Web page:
Sometimes it’s still strange to find myself in Kyrgyzstan. After all, like any good Sporcler I earned my ‘Bishkek or Bust’ badge back in the day and while I knew where Kyrgyzstan was, I never thought I would live here.
As far as my study abroad time goes, I can only describe it as ‘adventurous’. Bishkek is not for the faint of heart; it’s a city that is still developing, so things don’t always run smoothly. For example, due to a plumbing mishap, I had cold water in my shower and hot water in my toilet for a couple of weeks. Uncomfortable? A bit. Livable? Quite. A good sense of humor helps too.
Ride the Marshrutkas, They Said
Traffic is crazy. Most people get around on the local vans called Marshrutkas, which are relatively cheap. Though they only have 8-10 seats, these vans usually hold around 20-25 people, so you get nice and chummy with the locals. I’ve been amazed at some of the encounters I’ve had in Marshrutkas; I’ve gotten to experience up close and personal more than a few armpits, ridden down the street with my butt pressed up against the windshield and on more than one occasion I’ve have had people fall right into my lap. Picture the Knight Bus from Harry Potter, and you’ll get a good idea of the of the driving style of Marshrutka drivers.
How Did the American Cross the Road?
Nothing builds courage faster than learning how to cross the street in Bishkek. If you wait for the traffic to stop, you’ll spend the entire day standing on side of the road. It was a moment of growth for me when I finally walked into oncoming traffic for the first time. However, I actually have a stronger faith in Kyrgyz drivers than I do of those in Seattle. Here drivers are always prepared for traffic laws to be disobeyed and plan accordingly. Two lanes? Psh! We can fit six cars side by side! Red light? Nah, bro – I got places to be! You cut me off? I hope you like the sound of my horn for the next two minutes. Another interesting fact: Cars come with steering wheels on both sides. This is a never-ending source of amusement to me. Almost as much as the scented and colored toilet paper sold in the supermarkets here (to make up for the fact that I can’t flush it). Green apple is my current ‘favorite’.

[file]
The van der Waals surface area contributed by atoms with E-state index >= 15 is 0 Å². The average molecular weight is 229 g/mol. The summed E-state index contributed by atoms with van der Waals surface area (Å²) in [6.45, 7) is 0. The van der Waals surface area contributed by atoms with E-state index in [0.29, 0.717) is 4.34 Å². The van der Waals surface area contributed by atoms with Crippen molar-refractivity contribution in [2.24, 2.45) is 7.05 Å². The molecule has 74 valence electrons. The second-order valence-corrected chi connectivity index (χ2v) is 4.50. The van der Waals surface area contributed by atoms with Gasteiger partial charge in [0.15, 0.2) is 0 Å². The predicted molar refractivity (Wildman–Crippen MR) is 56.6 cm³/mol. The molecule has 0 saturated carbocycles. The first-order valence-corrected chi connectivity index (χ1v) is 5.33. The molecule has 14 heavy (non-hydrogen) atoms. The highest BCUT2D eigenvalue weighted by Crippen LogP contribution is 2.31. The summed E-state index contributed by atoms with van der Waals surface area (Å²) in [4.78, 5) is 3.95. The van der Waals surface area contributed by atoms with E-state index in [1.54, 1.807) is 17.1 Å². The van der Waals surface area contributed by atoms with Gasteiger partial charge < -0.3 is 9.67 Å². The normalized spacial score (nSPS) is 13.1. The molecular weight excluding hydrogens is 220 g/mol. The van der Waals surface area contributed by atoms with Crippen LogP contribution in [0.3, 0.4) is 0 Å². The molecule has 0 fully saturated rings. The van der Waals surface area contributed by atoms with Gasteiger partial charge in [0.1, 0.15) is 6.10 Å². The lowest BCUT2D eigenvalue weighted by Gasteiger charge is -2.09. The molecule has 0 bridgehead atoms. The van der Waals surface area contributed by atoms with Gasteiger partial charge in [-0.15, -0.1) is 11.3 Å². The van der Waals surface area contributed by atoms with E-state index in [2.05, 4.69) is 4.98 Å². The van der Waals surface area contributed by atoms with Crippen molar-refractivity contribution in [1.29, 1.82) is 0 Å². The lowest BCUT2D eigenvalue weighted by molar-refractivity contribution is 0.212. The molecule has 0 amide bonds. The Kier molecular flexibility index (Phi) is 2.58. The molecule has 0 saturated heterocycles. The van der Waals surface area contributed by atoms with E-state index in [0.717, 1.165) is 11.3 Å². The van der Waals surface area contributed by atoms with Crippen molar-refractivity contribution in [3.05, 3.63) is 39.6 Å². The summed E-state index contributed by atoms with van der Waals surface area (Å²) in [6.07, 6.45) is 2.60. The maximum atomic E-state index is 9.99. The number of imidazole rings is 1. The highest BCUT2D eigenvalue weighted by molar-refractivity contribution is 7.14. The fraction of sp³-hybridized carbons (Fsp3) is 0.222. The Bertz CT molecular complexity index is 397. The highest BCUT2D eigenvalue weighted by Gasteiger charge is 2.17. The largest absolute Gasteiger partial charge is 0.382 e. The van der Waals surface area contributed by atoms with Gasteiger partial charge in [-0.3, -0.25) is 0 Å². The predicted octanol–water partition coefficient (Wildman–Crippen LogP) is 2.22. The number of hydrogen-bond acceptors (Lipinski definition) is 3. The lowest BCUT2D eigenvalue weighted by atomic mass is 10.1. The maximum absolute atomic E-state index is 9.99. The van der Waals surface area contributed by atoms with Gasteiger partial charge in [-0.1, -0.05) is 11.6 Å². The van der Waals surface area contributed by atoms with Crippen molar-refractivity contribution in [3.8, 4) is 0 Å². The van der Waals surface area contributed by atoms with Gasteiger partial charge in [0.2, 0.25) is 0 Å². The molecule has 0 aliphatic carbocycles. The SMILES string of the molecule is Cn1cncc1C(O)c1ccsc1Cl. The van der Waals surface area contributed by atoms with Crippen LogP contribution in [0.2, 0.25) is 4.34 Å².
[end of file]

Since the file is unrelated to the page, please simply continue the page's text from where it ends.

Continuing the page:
Recently I was invited to dinner at a local Kyrgyz/Kazakh family. After my time here, I believe ardently that Central Asians (in my experience) are the most hospitable people I’ve ever met. Your every need will be met as the guest. Just, don’t be picky or stingy with tea. There is no such thing as one cup of tea. This particular evening I got to enjoy the traditional Central Asian meal called Beshbarmak, which translates into “Five Fingers”. Just like its name implies, no utensils necessary cause you eat it with your hands! Our host asked who the oldest of us students were (hint: it was me) – but being a woman I could not sit at the head of the table (the place of honor). Just as well, cause I’m a bit squeamish when it comes to being served a fully cooked sheep’s head. However, this is a delicacy here and is only served to people of high importance, so we were quite honored.
As is customary, my friend was asked to cut off a piece of the head and eat it. He then cut up the rest and we all put some on our plates and ate it with noodles. I can now check off “Eaten sheep’s ear” off of my bucket list (Note: This was not originally on the list). Also, to follow a particular Kazakh tradition, we washed it all down with Camel’s milk, which is the BOMB. I liked it so much I had three cups! And of course, being good hosts – they served us vodka and cognac shots along with an amazing apple custard pie.